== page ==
I arrived at about 7:40 and listened in after dropping off some papers and seeing the GRIM table.  There was a police man or guard near the door.  I arrived at the start of the question and answer session, just before Rep. Price was recognized and asked to speak briefly - which wasn't so short.  His comments were just like his letters.  He mentioned his ceasefire letter and didn't speak much about what Israel has done and he said nothing about Gaza (few people did, except for comments by a Palestinian man).  He said he had concerns about the bill (like a Bush signing statement, someone said), but blamed the Republicans and still gave his approval by voting for it.  He pointed out that he voted against a bill that would have cut off all aid to any Palestinian groups, as being too unbalanced.  He said that it is unlikely the situation will be any better for a ceasefire in 3-4 weeks.  He implied that stations like al-Jazeera are causing anger, even among US allies.  Price wants an international force, to stop "threats by Hezbollah" and "external forces" - doesn't he mean Israel?  He asked the panel why the "Cedar Revolution" wasn't talked about more and if it is "worth preserving."  They said it started about a year ago and Bush just took credit for it, saying that he often does that.  Price I think blamed Syria for the Hariri assassination and other events, but he might have criticized Bush's lack of engagement with Syria.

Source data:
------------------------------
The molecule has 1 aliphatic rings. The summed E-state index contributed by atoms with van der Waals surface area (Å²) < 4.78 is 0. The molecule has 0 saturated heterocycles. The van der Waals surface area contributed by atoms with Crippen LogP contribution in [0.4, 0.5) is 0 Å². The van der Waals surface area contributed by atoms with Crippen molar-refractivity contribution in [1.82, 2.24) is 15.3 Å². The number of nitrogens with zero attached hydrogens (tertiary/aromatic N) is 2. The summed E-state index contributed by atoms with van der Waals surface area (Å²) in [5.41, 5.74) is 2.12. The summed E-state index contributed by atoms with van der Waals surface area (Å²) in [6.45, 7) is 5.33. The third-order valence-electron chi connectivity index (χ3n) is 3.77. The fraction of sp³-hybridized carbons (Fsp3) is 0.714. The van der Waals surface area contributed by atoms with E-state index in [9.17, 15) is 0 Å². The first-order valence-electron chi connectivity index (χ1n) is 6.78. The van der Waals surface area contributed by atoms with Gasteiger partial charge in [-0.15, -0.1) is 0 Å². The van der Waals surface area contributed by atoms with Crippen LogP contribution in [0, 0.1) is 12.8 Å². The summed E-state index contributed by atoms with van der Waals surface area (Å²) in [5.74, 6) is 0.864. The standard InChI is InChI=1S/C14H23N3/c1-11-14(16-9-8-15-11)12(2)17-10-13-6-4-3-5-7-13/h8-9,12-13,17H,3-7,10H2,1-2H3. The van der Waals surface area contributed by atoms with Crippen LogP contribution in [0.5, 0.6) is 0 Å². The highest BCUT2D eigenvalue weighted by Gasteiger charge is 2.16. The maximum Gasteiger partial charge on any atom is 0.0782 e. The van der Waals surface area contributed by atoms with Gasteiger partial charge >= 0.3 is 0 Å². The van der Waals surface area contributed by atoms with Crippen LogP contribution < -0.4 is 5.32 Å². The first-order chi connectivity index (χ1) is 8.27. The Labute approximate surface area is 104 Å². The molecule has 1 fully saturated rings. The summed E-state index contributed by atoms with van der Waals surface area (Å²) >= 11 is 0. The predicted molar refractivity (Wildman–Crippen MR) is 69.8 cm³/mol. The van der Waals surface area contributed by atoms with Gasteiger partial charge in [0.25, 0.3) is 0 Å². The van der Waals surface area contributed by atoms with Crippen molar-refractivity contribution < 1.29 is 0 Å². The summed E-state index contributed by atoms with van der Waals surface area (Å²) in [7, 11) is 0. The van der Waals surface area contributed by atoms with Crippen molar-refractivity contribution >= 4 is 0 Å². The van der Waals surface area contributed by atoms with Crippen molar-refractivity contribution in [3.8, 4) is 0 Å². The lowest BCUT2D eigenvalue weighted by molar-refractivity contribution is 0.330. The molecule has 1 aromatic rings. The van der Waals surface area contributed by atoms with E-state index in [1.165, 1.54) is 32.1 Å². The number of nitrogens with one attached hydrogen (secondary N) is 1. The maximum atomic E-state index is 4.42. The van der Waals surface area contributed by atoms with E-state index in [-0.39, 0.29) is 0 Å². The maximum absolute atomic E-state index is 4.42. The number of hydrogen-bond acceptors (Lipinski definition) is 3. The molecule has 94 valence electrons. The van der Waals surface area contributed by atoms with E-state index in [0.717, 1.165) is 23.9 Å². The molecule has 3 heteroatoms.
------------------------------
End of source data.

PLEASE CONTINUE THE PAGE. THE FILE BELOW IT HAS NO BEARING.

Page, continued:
The crowd seemed to be against Price's position.  A friend of mine in the DP was very angry about Price's vote and brought copies of H. Res 921.  He can't understand why we keep Price and how he could vote this way.  The Q&A went overtime and the moderator tried to cut it off but when asked the crowd voted to continue.  The moderator said something like 'Thank you; let's go to the next question.'  There was no talk of who started this (maybe I missed that).  
About 8:50 he cut off the questions for the workshops and three tables stayed for discussion.  My group ultimately had 10 people.  They included what I suggested, except impeachment, partly because I suggested it too late and it didn't fit under foreign policy.  I should have said end all aid to Israel, but instead I said military aid and that was accepted, though I mentioned the non-military, but occupation related, money we give them.  The groups had similar suggestions, some more pacifist than others.  I might post on this later, or you can read it at the OCDP blog.